Martz disputed the idea that a UPI would be bad for patient privacy. “We can’t protect peoples’ privacy; we can’t protect their information, unless we can be certain we’ve got the right person,” he said. “It’s the exact opposite of the argument he’s making.”
In the meantime, the private sector has been working on a solution. Lee Ann Stember, president and CEO of the National Council for Prescription Drug Programs, in Scottsdale, Arizona, explained that there are three different types of matching methodologies that are commonly used:
- Deterministic matching: This is what has been used historically; systems use demographic data such as information like name and date of birth to match up a patient. “But in the case of ‘Bob Smith,’ ‘Robert Smith,’ and ‘B. Smith,’ unless there’s an exact match, the record wouldn’t be identified as a potential match,” Stember said.
- Probabilistic matching: “This is smarter technology” that takes into consideration that some names don’t match exactly, she said; it uses algorithms and statistics to determine possible matches.
- Referential matching: This matching system bounces information off of more reliable databases of demographic data, and since those databases are continually updated, “it’s easier to identify someone who got married or changed their address,” she said.
“No single approach gives an ironclad guarantee of a match, but the combination of probabilistic and referential matching provides the highest matching rates,” she said. Stember’s organization has been working with Experian Health on the issue, and uses its Universal Identity Manager to help prevent misidentifications — with a 99.9% matching rate. It also has the ability to set up a UPI for each patient. Last year, the pharmacy industry approved use of her organization’s UPI “to be used behind the scenes, transmitting the patient identifier along with the patient data,” making it possible for a prescription to be transmitted electronically from the doctor’s office to the pharmacy, she said, adding that Experian Health has enumerated 100% of the U.S. population — an identifier for 328 million Americans.
Number Shouldn’t Be Public
Stember emphasized that a UPI “is not a number that’s known to patients or even healthcare providers. We believe if the number is known, there’s an opportunity for the number to be abused. The UPI is passed through the healthcare transaction using industry standards.” Stember’s group is making a no-charge offer to industry to use the Experian technology to identify patient matches and assign a UPI to each patient in their files.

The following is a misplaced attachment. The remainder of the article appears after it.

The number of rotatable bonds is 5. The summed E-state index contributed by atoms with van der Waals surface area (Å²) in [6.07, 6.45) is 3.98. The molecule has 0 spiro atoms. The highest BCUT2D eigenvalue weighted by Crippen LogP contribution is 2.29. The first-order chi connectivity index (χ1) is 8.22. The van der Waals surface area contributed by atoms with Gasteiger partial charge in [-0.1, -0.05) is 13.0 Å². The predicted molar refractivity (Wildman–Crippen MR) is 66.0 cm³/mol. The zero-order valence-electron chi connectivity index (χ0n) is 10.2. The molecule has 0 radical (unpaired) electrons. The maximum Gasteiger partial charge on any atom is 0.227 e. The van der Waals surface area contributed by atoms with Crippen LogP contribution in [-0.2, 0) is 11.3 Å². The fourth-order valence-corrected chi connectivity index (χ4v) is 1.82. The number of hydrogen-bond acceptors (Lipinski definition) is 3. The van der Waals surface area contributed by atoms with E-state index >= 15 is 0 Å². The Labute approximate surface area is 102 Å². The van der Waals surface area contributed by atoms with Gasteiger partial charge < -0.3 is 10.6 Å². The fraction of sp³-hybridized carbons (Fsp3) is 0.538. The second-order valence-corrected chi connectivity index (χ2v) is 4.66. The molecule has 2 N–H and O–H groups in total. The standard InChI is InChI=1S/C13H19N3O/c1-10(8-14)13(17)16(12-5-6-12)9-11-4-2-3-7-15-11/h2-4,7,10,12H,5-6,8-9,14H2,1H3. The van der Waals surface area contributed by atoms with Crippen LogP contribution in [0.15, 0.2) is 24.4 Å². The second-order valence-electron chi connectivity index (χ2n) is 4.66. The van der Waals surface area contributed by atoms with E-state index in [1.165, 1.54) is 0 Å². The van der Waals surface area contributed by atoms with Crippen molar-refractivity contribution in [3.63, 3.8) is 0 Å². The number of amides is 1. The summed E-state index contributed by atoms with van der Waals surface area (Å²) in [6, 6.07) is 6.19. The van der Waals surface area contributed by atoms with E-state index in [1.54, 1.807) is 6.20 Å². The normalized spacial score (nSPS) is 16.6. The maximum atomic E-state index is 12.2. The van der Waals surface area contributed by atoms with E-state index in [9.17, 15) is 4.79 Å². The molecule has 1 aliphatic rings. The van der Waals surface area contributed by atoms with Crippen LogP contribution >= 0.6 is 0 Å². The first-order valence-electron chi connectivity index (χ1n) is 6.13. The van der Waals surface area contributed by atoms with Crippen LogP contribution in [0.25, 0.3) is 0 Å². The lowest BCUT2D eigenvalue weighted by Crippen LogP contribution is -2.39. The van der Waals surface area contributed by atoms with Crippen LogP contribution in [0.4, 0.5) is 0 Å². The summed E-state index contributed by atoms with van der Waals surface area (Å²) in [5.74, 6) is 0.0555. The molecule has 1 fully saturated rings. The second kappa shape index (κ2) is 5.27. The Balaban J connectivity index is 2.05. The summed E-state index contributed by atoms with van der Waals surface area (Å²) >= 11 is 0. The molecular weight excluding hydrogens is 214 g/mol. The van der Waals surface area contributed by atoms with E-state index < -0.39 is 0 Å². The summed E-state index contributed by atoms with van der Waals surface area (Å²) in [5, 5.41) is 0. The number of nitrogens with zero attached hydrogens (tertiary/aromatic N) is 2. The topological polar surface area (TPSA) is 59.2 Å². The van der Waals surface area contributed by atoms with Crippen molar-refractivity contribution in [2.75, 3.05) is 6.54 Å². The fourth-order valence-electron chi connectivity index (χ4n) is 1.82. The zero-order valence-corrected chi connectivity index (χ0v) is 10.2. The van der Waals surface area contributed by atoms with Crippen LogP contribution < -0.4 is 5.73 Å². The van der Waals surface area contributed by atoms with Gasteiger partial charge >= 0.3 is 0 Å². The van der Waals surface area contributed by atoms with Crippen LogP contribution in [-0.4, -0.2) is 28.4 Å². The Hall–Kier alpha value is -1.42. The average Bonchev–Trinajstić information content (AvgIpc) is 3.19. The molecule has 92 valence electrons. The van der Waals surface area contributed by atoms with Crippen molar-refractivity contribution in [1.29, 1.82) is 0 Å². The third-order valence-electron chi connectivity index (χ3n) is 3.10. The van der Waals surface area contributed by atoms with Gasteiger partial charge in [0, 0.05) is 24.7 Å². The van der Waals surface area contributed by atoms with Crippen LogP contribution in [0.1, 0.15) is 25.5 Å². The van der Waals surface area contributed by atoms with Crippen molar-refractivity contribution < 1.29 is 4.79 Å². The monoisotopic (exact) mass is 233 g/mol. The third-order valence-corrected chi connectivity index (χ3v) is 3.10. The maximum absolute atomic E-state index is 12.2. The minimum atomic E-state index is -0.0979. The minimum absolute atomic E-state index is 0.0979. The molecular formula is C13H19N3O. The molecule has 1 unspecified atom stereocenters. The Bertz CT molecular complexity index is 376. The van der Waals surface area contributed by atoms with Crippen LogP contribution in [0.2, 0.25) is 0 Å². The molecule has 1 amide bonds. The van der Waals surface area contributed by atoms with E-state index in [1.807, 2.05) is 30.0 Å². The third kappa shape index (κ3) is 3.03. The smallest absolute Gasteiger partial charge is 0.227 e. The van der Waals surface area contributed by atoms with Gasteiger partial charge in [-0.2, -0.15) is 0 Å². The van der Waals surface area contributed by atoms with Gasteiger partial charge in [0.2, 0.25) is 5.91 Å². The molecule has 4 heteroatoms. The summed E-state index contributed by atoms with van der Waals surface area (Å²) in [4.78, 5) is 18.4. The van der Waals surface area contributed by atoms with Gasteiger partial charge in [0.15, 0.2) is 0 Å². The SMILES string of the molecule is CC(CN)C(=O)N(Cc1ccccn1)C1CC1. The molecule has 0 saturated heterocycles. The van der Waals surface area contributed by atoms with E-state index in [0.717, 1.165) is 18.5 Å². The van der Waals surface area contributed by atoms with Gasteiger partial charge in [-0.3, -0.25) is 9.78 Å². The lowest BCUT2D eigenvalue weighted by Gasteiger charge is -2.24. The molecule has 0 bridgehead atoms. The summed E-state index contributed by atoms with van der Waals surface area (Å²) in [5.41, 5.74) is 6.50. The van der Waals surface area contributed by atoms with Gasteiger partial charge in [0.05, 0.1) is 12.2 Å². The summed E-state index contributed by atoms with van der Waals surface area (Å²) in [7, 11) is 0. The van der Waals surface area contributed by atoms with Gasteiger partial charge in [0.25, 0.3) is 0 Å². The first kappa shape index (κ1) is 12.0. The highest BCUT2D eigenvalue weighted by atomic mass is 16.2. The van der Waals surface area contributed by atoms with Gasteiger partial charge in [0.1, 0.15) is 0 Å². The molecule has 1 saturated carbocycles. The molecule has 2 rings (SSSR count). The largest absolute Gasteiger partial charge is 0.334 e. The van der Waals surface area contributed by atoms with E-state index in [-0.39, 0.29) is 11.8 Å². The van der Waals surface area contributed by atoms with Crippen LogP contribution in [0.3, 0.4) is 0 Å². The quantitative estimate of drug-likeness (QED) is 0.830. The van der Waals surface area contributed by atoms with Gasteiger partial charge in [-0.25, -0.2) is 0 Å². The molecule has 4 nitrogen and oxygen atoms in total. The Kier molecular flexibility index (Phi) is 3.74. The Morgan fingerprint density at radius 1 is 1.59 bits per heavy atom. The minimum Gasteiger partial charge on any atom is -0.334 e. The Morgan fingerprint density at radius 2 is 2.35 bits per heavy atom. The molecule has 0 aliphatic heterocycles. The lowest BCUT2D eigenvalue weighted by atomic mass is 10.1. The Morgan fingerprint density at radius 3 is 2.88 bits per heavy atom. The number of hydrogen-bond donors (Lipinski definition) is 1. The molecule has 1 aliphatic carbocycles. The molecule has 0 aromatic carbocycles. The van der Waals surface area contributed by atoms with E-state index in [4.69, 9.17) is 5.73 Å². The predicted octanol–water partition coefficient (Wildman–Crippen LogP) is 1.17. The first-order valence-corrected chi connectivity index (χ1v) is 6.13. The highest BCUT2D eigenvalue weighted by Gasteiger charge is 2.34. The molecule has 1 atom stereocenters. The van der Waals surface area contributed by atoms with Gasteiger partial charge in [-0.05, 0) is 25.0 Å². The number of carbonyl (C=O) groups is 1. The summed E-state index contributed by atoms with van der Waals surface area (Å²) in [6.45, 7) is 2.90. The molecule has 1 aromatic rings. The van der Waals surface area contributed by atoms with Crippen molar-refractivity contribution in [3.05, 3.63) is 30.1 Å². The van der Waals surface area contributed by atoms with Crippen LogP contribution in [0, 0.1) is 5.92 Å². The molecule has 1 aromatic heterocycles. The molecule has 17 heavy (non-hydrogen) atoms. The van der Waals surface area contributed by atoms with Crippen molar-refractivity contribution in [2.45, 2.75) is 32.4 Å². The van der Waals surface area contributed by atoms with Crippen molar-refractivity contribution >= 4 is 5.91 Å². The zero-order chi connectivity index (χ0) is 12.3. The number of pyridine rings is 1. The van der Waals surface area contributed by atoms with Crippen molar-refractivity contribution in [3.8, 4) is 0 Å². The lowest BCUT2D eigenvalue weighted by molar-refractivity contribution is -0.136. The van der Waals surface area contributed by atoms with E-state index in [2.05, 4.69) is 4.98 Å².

Martz liked the idea, but expressed some caution. “I’m always suspicious of a single-vendor solution for everything; I like diversity in everything,” he said, adding that although the solution may likely be with a single database or structure, “it doesn’t need to be locked down to one vendor.” He also wondered for how long Experian’s system will remain free to use.
Biometrics also are likely to be a key part of the UPI solution, Martz said during a question-and-answer session, noting that the technology for that continues to get less expensive. “When you get into the pediatric space, biometrics may be the only solid way you can identify a newborn baby,” because other data like financial information don’t work very well in that population.
Although the private sector has been making strides, “It takes big gorillas in any industry to make significant change happen,” said White. “In healthcare, there’s only one big gorilla and that’s the federal government.” That includes having the Congressional Budget Office (CBO) estimate how expensive a UPI system would be. “Congress lives and dies by the CBO estimate; we want to make a case to CBO that this saves lives but also saves dollars.”
“This year we need Congress to step up; we need the ban to not be a part of the appropriations process; we need HHS [the Department of Health and Human Services] to go forward with a solution here as the largest payer of healthcare in the United States,” White said.